Aerobic Fitness and Muscle Function are Influenced by Sedentary Behavior

Fitness is affected by age, genetics and physical activity. Typical aging is associated with a decline in muscle function as well as aerobic fitness leading to losses in stability and slow walking, but some of these changes can be attributed to decreased physical activity. In fact, multicomponent exercise programs that include strengthening, balance and/or flexibility have been shown to significantly affect the physical functioning of older adults. Even when physical activity levels are taken into account, sedentary time may influence health. Total sedentary (sitting around ) time has been associated with poorer physical fitness but frequent breaks during sedentary time reduced the impact somewhat.

One study demonstrated that sedentary time was significantly related to functional fitness in older adults where more sedentary time was associated with poorer fitness (1).Another study demonstrated that more breaks in sedentary time were associated with better physical function (2).Both of these studies used functional performance tests to measure fitness. It is possible that, similar to cardiorespiratory fitness, breaking up sedentary time with light-intensity weight-bearing activities provides a stimulus for adaptations in the working muscle. The two studies mentioned above (1,2) examined participants who were elderly and had reduced fitness levels.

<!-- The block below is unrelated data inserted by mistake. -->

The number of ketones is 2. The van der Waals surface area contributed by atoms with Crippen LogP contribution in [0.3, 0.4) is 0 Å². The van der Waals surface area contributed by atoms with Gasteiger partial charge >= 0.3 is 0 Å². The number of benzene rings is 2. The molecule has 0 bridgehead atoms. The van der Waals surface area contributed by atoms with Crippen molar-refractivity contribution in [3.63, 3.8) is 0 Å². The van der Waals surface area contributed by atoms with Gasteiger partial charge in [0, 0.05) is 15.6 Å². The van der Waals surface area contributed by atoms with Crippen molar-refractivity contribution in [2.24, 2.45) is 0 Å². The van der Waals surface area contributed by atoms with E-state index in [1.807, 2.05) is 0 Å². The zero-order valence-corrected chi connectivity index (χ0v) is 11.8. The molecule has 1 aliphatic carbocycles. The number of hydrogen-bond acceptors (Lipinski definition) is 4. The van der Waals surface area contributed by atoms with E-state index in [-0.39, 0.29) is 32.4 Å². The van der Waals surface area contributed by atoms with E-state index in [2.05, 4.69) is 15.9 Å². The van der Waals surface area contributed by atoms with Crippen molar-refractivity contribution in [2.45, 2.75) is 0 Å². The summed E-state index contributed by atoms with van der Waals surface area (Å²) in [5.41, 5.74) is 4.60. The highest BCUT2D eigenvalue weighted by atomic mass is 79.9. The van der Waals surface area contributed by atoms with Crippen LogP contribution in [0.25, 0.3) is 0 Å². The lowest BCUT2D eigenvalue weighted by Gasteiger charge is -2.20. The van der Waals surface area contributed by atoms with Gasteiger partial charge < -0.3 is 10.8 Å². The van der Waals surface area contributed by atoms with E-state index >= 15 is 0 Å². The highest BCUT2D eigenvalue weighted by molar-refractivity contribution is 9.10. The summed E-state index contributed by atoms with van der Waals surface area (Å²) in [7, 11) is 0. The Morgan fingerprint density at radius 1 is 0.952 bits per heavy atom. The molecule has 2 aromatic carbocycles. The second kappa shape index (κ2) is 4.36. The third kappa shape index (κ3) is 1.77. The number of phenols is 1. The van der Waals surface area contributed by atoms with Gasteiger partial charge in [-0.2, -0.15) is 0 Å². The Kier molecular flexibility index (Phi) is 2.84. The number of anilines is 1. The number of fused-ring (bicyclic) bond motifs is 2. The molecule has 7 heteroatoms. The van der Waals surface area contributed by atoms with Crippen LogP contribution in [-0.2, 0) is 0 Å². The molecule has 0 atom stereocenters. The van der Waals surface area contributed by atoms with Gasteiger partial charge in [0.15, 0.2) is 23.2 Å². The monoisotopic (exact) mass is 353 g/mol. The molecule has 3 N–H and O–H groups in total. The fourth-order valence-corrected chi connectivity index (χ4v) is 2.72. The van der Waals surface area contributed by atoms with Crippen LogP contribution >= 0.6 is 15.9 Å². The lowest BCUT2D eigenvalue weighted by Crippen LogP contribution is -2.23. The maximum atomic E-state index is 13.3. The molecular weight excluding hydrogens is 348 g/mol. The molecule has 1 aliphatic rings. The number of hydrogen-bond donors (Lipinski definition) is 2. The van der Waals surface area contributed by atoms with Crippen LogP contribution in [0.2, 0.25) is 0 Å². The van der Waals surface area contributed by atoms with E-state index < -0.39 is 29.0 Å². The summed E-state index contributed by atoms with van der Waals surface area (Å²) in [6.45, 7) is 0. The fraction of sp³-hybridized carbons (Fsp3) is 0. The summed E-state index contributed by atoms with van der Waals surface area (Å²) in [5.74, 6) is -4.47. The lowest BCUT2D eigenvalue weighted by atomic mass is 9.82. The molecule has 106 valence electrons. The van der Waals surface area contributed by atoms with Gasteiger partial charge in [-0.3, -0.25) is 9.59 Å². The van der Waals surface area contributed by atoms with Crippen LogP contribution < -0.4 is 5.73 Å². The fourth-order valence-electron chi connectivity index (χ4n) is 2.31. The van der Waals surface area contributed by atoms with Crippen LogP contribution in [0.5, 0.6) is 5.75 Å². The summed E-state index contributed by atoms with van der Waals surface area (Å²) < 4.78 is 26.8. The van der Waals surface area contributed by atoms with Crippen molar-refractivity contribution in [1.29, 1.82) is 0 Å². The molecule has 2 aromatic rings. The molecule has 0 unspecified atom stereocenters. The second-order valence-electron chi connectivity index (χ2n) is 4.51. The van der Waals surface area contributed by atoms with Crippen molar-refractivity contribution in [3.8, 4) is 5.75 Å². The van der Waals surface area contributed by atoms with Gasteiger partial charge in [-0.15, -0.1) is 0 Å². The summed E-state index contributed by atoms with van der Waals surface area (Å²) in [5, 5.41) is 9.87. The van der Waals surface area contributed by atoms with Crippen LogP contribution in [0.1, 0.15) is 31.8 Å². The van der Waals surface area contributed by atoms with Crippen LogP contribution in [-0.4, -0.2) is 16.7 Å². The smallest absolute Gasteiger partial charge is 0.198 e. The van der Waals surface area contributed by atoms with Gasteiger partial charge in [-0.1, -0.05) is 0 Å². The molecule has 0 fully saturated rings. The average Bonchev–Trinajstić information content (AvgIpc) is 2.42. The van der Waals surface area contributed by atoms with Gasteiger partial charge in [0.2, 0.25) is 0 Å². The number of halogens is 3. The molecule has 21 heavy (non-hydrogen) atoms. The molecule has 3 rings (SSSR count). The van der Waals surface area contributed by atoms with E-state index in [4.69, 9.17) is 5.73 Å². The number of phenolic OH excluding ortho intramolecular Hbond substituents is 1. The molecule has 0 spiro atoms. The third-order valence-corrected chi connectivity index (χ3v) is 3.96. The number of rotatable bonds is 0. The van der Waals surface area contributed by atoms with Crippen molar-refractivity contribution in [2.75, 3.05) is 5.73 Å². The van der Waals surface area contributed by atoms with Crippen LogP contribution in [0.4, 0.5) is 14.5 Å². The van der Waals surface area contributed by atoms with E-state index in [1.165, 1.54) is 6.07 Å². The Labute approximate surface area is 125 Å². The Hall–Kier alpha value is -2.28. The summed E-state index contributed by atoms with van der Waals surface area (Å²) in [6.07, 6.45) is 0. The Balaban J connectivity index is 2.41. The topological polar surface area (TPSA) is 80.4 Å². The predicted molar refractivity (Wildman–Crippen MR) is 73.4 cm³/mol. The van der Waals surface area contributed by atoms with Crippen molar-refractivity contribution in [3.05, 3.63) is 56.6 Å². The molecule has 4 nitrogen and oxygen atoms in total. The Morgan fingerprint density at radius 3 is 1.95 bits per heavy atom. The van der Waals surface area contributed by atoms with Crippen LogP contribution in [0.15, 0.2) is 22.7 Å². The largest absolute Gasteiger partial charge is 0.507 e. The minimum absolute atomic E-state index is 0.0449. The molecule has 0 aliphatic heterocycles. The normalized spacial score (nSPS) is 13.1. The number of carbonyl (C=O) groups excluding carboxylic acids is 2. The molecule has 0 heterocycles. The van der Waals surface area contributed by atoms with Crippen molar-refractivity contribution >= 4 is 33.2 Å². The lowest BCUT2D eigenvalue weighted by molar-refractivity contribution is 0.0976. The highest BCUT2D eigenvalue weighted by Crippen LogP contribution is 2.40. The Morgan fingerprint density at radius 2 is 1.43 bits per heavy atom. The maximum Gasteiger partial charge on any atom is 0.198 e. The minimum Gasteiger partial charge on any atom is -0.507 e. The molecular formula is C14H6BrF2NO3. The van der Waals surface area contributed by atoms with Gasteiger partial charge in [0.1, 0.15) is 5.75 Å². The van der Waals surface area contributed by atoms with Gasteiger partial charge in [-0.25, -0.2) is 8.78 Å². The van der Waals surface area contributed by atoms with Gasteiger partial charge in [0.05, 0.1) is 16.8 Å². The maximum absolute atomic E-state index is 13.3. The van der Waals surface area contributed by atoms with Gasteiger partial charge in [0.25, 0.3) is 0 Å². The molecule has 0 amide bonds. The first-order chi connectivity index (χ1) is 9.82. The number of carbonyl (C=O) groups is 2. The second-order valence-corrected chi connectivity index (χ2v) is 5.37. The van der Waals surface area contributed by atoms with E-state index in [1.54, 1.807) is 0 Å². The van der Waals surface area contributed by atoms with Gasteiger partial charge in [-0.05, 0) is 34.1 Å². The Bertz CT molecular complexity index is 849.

As loss of fitness and muscle function is a gradual process that proceeds decade by decade beginning in the 30’s or the 60’s a programs to prevent muscle function loss and loss of aerobic fitness are likely to be of significant health benefit.


1.Santos DA, Silva AM, Baptista F, et al. Sedentary behavior and physical activity are independently related to functional fitness in older adults. Experimental Gerontology 2012; 47(12): 908-12.

2.Davis MG, Fox KR, Stathi A, et al. Objectively measured sedentary time and its association with physical function in older adults. Journal of Aging and Physical Activity 2014; 22(4): 474-81.